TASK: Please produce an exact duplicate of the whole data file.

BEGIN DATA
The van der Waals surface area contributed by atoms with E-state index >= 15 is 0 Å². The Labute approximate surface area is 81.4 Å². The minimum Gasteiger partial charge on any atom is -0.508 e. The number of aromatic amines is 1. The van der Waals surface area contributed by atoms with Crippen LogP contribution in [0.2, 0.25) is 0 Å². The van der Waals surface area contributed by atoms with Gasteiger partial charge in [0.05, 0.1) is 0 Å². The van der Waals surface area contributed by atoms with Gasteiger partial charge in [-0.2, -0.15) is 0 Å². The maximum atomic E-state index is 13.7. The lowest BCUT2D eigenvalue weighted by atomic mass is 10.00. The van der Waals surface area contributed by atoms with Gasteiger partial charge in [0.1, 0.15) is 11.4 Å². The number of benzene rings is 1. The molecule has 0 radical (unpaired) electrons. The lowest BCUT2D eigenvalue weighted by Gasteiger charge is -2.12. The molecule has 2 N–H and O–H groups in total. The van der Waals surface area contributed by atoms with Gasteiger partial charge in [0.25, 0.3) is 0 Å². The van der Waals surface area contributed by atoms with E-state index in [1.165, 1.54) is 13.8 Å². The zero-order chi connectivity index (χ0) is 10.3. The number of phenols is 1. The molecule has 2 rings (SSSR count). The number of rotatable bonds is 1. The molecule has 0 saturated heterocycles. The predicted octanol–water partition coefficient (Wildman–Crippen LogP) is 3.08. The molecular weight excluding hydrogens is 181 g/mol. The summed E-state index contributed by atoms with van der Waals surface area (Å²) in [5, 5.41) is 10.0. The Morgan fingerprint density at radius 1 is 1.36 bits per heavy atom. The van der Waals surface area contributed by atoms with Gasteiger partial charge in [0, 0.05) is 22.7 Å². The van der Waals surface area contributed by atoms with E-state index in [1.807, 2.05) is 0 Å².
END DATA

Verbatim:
The van der Waals surface area contributed by atoms with E-state index >= 15 is 0 Å². The Labute approximate surface area is 81.4 Å². The minimum Gasteiger partial charge on any atom is -0.508 e. The number of aromatic amines is 1. The van der Waals surface area contributed by atoms with Crippen LogP contribution in [0.2, 0.25) is 0 Å². The van der Waals surface area contributed by atoms with Gasteiger partial charge in [0.05, 0.1) is 0 Å². The van der Waals surface area contributed by atoms with Gasteiger partial charge in [-0.2, -0.15) is 0 Å². The maximum atomic E-state index is 13.7. The lowest BCUT2D eigenvalue weighted by atomic mass is 10.00. The van der Waals surface area contributed by atoms with Gasteiger partial charge in [0.1, 0.15) is 11.4 Å². The number of benzene rings is 1. The molecule has 0 radical (unpaired) electrons. The lowest BCUT2D eigenvalue weighted by Gasteiger charge is -2.12. The molecule has 2 N–H and O–H groups in total. The van der Waals surface area contributed by atoms with Gasteiger partial charge in [0.25, 0.3) is 0 Å². The van der Waals surface area contributed by atoms with E-state index in [1.165, 1.54) is 13.8 Å². The zero-order chi connectivity index (χ0) is 10.3. The number of phenols is 1. The molecule has 2 rings (SSSR count). The number of rotatable bonds is 1. The molecule has 0 saturated heterocycles. The predicted octanol–water partition coefficient (Wildman–Crippen LogP) is 3.08. The molecular weight excluding hydrogens is 181 g/mol. The summed E-state index contributed by atoms with van der Waals surface area (Å²) in [5, 5.41) is 10.0. The Morgan fingerprint density at radius 1 is 1.36 bits per heavy atom. The van der Waals surface area contributed by atoms with Gasteiger partial charge in [0, 0.05) is 22.7 Å². The van der Waals surface area contributed by atoms with E-state index in [1.807, 2.05) is 0 Å².